I have a friend who is an avid power yoga practitioner. “Sweating it out” she says appeals to her desire to stay fit. She’s a dynamo and she likely has found the style of yoga that works for her. There isn’t anything wrong with knowing what you like and going for it but, sometimes, what we like isn’t always what we need. What would she gain if she opened her mind to other types of yoga?
For the past year I have been on a quest to broaden my knowledge and try as many different yoga styles as possible, even the ones with intimidating names. If I wasn’t sure exactly what I was getting into, I asked questions. I found that most people were willing to share their knowledge and help guide me on my yoga journey.
By trying different styles and different teachers, my practice has become stronger and more balanced. Styles I didn’t think I would like, and could barely pronounce, I often found exhilarating. And when I didn’t like a class, it was mostly because it challenged my body (or my mind) in ways that took me out of my comfort zone. If I continued to attend those classes, I almost always realized that this is what I needed at the time.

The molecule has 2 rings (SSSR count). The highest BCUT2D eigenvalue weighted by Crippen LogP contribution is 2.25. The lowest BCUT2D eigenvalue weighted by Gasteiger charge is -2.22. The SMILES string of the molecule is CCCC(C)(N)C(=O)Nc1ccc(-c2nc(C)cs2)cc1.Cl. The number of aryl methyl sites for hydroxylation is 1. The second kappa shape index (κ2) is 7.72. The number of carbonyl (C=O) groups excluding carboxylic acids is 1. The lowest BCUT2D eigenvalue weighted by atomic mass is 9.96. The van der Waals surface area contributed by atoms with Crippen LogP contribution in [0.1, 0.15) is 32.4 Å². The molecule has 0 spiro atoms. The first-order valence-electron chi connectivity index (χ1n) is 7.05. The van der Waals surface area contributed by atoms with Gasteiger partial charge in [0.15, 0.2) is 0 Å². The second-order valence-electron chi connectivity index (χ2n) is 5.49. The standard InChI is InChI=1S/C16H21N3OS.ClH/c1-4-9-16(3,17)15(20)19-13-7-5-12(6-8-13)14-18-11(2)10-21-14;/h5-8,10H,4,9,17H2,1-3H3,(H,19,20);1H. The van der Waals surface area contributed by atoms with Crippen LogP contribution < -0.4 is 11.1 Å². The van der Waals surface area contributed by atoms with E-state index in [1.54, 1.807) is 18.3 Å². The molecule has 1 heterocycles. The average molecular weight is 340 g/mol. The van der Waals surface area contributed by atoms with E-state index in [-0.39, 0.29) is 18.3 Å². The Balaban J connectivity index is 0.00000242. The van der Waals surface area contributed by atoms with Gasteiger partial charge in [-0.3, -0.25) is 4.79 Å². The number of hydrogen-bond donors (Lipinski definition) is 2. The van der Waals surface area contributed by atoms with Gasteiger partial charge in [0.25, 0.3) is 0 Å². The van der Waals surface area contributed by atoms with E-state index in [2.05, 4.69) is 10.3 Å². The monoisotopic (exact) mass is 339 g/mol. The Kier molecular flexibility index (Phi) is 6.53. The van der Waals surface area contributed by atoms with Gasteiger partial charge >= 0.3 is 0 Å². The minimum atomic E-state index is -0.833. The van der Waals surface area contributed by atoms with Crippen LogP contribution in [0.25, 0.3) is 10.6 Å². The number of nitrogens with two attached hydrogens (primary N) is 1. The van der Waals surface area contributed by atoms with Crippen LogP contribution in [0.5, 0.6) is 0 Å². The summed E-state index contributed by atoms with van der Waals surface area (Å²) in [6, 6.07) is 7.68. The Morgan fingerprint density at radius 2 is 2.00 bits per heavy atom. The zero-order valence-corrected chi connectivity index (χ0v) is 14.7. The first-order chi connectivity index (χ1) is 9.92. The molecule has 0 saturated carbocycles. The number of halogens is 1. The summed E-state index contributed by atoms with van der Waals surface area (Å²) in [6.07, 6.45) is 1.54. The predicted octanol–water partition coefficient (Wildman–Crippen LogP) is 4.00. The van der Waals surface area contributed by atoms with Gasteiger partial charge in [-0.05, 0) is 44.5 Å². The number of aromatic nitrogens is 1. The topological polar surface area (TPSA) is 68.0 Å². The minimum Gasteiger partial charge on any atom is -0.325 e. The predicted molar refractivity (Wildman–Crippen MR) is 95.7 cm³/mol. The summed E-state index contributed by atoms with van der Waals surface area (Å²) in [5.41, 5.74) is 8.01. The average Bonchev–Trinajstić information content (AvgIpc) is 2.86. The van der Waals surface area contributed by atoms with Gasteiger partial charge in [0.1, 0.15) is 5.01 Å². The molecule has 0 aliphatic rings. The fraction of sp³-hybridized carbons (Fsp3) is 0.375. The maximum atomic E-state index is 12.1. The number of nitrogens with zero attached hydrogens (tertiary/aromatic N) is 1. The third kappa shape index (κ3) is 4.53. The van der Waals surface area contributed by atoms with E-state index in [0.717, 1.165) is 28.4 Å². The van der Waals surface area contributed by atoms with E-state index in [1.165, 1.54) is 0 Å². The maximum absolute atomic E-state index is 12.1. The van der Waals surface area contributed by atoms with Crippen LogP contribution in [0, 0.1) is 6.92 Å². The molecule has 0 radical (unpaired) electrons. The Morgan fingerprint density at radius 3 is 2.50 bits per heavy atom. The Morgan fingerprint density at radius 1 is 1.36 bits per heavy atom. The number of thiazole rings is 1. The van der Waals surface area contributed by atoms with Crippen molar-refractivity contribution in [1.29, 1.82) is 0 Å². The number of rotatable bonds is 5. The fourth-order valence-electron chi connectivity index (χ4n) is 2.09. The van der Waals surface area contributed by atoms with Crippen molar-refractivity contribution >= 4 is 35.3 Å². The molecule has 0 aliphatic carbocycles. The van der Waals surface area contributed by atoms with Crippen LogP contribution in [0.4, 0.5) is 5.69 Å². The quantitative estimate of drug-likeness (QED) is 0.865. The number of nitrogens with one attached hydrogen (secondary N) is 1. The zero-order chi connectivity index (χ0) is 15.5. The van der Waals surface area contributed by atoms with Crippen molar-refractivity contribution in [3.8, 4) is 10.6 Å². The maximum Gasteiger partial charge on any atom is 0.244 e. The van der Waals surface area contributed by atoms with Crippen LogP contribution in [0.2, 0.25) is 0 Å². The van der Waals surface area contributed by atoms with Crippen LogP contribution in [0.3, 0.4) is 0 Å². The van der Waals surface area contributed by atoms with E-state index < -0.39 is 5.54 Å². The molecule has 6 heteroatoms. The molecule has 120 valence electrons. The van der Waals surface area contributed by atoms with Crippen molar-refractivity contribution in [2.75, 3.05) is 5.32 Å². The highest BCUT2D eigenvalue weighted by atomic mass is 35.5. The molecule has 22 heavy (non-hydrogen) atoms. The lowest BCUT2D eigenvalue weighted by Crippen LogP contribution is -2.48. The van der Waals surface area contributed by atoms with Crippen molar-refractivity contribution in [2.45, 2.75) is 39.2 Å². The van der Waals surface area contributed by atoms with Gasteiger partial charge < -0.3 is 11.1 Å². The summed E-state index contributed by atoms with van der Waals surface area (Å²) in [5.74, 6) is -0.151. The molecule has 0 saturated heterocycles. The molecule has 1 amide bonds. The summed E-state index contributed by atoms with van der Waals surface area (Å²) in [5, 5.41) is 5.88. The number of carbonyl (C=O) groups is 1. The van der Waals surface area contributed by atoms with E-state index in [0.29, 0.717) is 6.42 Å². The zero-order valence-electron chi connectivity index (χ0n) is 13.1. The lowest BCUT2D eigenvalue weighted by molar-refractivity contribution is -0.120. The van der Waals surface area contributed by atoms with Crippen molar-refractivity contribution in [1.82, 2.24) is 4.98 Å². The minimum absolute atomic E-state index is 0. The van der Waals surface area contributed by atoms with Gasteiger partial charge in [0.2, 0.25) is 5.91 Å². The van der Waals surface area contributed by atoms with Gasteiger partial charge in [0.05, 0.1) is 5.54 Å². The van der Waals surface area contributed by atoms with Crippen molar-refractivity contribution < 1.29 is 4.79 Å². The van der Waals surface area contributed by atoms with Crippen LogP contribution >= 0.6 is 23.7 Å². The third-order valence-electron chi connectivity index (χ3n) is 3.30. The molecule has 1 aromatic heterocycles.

A balanced yoga practice also has some real physical and cognitive benefits. Many injuries are caused by repetitive motion so switching it up, mixing a challenging practice with a practice that includes breathing, restoration, or meditation, can help lessen this effect. You will also likely notice that your concentration is better and your mind more focused. Who couldn’t benefit from that?
So, ask yourself, “Is my yoga practice balanced?” If not, it just might be time to shake it up.
For new students: check out Yoga Sakti’s $49 introductory month-long membership and try up to 70 different classes/teachers to find what’s right for you.